These reforms would force the politicians in Washington to focus on the constitutional priorities of the federal government. Once spending reductions were exhausted, they would encourage long overdue pro-growth tax reforms to close deficits. At long last, the days of kicking the fiscal can to future generations would be over.

By passing the Compact for a Balanced Budget, our State Senate has proudly declared that Alabama will join with its sister states in furnishing the fiscal leadership that Washington lacks.

I urge the State House of Representatives to pass this important legislation and send it to the Governor for his signature.


Senator Gerald Allen represents Tuscaloosa, Pickens, and Lamar Counties in the Alabama State Senate. He is chairman of the Senate Transportation & Energy Committee.

1
3 years ago

Alabama House calls for Convention of States to rein in federal government

Alabama House of Representatives (Photo: Yellowhammer)

Alabama House of Representatives
Alabama House of Representatives

MONTGOMERY, Ala. — After several hours of debate Tuesday evening, the Alabama House of Representatives approved a resolution calling for a Convention of States to amend the U.S. Constitution.

Article V of the U.S. Constitution says that a convention of the states can be convened if two-thirds of the state legislatures (34) approve an application for the convention to occur.

By design, that’s a high bar to clear. And the bar gets even higher when it comes to actually passing a constitutional amendment. It takes an affirmative vote from three-fourths (38) of the states to actually amend the constitution. Each state would only get one vote on proposed amendments.

The resolution passed today by the Alabama House strictly limits the purpose of the proposed convention to three areas:

1) imposing fiscal restraints on the federal government through a balanced budget amendment;
2) limiting the power and jurisdiction of the federal government; and
3) implementing term limits on federal elected officials.

This is the second year HJR112, sponsored by Rep. Ken Johnson (R-Moulton) and cosponsored by 52 additional Republicans, has been approved by the House. Last year the resolution died in the Senate, but Rep. Johnson has high hopes that this year will be the year Alabama officially signs on to the idea of a Article V convention.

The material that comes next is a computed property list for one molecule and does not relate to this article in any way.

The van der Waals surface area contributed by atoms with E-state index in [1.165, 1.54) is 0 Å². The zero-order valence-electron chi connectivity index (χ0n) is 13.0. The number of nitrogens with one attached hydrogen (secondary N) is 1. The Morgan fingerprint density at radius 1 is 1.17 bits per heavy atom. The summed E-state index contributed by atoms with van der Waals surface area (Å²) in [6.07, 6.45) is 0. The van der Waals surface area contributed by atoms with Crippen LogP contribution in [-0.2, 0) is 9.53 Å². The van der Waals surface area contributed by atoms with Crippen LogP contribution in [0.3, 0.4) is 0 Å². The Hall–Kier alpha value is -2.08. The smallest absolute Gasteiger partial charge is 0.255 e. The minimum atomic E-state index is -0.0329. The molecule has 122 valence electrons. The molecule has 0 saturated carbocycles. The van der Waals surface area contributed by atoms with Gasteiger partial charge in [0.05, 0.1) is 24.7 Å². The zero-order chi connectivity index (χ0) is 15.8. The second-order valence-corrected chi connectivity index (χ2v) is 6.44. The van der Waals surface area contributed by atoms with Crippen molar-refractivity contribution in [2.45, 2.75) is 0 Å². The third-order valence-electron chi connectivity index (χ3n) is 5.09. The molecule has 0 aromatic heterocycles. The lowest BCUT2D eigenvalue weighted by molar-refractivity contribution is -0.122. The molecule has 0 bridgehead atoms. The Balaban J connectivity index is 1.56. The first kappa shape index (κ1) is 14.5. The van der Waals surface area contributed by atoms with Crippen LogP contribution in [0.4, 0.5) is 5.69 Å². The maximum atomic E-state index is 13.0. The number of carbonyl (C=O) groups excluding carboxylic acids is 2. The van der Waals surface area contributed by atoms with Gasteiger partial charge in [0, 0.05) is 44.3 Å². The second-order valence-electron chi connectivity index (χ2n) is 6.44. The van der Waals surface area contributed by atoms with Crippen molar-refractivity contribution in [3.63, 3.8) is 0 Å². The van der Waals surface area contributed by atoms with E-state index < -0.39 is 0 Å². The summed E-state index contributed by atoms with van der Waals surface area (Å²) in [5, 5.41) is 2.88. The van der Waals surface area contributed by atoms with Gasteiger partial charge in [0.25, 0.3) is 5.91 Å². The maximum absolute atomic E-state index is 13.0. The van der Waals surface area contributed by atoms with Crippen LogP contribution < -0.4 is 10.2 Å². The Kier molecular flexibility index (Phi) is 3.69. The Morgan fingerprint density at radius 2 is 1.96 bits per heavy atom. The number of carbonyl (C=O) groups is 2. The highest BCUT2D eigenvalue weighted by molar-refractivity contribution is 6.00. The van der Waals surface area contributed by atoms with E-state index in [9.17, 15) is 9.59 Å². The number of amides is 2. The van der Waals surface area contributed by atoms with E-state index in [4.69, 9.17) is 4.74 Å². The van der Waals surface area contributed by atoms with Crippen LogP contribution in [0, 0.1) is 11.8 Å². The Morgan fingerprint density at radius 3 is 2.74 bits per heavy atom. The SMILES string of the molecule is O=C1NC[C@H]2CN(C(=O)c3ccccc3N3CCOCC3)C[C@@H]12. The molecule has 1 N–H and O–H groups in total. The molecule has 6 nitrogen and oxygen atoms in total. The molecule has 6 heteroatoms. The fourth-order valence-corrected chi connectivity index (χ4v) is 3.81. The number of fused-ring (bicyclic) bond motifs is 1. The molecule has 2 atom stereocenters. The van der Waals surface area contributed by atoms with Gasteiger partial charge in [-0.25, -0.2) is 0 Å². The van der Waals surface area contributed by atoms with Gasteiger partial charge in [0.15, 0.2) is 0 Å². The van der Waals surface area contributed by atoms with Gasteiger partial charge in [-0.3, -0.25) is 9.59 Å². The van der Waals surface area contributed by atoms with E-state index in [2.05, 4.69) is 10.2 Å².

“We’re calling for restraints on the federal government,” Johnson told Yellowhammer when the resolution passed last year. “That means an amendment that forces them to balance the budget and stops these overreaching federal mandates. We’re also calling for term limits on federal elected offices.”

Johnson said the states are able to limit the scope of the convention ahead of time, to mitigate the risk of a “runaway convention.”

“Because we’ve never done it, the idea that there could be a ‘runaway convention’ is always brought up as a concern,” Johnson said. “The convention would be limited to a small set of issues. But on top of that, the safeguard is that it only takes 13 states to kill any runaway convention. If there aren’t 13 conservatives states left, we’re in trouble, period. And Washington is a runaway train right now anyway. How much more damage could be done?”

HJR112 would require the legislature to create the rules for determining the appointment and duties of delegates to the convention, as well as constitute a continuing application until at least two-thirds of all State Legislatures have made application for a convention to provide for these purposes, unless the resolution is rescinded by a succeeding legislature.


1
3 years ago

Shelby introduces Balanced Budget Amendment

Sen. Richard Shelby (R-Ala.)
Sen. Richard Shelby (R-Ala.)

WASHINGTON — Senator Richard Shelby (R-Ala.) announced this week that he introduced S.J. Res. 9, a resolution to propose a constitutional amendment requiring Congress to have a balanced budget.